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This doesn't work if you don't know whether the odd item is heavier or lighter than the others. –  TonyK Sep 1 at 9:05
It does. If the block B has that defective item, and if it weighs more than others, then needle of the balance will point to the heavier side and if it weighs less than others, the opposite will happen. –  MonK Sep 1 at 9:26
It doesn't. You can't tell the difference between Block B containing a heavier item and Block A containing a lighter item. –  TonyK Sep 1 at 10:11
@TonyK. Here is a dry run. Consider we have 13 marbles who weigh 3 grams each and one is an odd weighing 4 grams : 333334333333. Then, Block A : 3333.Sum 12. Block B:3343.Sum 13. Block C:33333. Sum 15. Step 1- A vs B. B is heavier. Break B into 2 parts 33 and 43. Step 2 - 33 vs 43. 43 is higher. Step 3. You get 4 as the odd one. You can't definitely compare A with C or B with C. Does this help? –  MonK Sep 1 at 10:44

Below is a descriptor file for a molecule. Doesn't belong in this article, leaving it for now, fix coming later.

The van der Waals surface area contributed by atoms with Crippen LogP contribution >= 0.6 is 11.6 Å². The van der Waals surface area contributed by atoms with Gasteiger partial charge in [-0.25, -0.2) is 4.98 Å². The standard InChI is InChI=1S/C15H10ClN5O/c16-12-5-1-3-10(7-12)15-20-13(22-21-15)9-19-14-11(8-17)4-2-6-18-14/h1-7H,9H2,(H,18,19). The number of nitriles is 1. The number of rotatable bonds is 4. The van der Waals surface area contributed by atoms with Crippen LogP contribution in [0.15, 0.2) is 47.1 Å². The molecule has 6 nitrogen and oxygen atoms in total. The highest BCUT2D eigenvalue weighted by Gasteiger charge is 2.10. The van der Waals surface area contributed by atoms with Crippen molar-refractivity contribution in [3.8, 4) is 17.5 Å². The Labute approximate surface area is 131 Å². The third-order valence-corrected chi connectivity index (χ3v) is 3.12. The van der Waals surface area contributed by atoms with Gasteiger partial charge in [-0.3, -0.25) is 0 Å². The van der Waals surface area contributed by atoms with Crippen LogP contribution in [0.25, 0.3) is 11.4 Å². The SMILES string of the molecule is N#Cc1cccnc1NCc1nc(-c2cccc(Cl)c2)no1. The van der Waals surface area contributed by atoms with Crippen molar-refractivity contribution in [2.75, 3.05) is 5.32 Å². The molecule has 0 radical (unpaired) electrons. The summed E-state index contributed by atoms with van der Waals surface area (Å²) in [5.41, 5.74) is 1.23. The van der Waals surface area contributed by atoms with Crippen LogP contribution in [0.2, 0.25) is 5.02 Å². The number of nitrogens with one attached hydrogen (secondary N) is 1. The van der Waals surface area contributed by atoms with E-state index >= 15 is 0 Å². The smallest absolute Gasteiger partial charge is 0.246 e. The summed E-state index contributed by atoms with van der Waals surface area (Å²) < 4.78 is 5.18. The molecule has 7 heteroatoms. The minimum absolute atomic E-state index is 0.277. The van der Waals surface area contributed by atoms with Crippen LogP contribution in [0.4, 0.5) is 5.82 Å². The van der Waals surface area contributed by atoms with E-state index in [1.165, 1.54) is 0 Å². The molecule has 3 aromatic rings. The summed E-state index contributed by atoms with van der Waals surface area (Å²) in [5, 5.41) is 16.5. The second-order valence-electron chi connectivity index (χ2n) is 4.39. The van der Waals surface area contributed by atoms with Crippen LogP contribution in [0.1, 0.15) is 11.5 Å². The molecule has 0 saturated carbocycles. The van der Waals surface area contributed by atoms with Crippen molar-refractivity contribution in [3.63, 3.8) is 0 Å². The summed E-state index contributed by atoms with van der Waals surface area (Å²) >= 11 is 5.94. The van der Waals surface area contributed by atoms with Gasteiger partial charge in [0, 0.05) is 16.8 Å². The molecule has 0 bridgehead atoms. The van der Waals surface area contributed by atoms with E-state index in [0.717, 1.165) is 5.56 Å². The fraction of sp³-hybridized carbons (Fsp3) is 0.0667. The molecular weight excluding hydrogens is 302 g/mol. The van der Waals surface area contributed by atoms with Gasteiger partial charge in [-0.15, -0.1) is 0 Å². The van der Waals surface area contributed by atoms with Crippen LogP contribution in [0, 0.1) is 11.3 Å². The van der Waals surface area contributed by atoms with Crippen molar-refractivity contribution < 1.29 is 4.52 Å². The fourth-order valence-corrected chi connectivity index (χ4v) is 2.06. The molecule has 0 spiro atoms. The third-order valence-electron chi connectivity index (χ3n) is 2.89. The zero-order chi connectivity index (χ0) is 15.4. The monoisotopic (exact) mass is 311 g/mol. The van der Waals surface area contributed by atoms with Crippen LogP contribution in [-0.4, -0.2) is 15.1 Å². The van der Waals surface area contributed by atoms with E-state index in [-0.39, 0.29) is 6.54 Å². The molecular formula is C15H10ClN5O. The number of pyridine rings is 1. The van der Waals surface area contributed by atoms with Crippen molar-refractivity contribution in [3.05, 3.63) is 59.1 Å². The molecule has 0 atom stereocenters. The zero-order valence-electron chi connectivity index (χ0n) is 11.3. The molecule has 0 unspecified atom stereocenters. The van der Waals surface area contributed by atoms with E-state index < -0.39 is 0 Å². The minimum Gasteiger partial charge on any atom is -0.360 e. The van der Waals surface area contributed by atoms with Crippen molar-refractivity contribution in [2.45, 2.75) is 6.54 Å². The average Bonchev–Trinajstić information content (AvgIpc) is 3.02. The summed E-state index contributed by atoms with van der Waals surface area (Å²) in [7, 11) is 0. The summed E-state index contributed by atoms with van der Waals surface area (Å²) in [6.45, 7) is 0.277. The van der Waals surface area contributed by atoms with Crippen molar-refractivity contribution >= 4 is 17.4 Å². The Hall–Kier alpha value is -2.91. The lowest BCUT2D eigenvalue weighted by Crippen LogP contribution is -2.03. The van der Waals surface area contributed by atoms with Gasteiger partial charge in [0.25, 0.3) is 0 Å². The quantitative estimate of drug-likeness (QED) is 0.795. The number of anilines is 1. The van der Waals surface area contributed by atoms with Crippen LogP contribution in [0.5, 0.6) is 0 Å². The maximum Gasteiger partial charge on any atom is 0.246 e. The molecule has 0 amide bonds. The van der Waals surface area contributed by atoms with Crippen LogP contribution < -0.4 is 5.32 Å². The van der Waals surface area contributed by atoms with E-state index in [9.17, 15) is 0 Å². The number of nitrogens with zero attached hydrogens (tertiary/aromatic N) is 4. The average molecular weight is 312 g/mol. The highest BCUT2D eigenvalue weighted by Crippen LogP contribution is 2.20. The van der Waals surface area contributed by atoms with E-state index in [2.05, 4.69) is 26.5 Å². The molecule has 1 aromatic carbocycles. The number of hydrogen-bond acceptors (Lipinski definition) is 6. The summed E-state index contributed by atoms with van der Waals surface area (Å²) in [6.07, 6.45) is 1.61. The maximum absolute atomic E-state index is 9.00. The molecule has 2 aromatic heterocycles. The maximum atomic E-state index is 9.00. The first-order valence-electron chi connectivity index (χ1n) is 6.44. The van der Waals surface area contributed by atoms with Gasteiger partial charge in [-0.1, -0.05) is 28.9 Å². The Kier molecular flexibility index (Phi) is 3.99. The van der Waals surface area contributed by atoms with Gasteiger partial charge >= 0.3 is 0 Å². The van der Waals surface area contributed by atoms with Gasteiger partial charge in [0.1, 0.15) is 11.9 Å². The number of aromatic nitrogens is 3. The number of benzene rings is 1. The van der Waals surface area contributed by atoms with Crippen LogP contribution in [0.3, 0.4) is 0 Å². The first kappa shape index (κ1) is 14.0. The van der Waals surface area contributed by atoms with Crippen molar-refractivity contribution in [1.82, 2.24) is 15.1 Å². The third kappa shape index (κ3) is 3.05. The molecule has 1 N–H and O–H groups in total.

So what happens if, instead, one of the marbles weighs 2 grams, and ends up in A? Step 1 yields the same result. Please think about this a bit more before posting again. –  TonyK Sep 1 at 10:51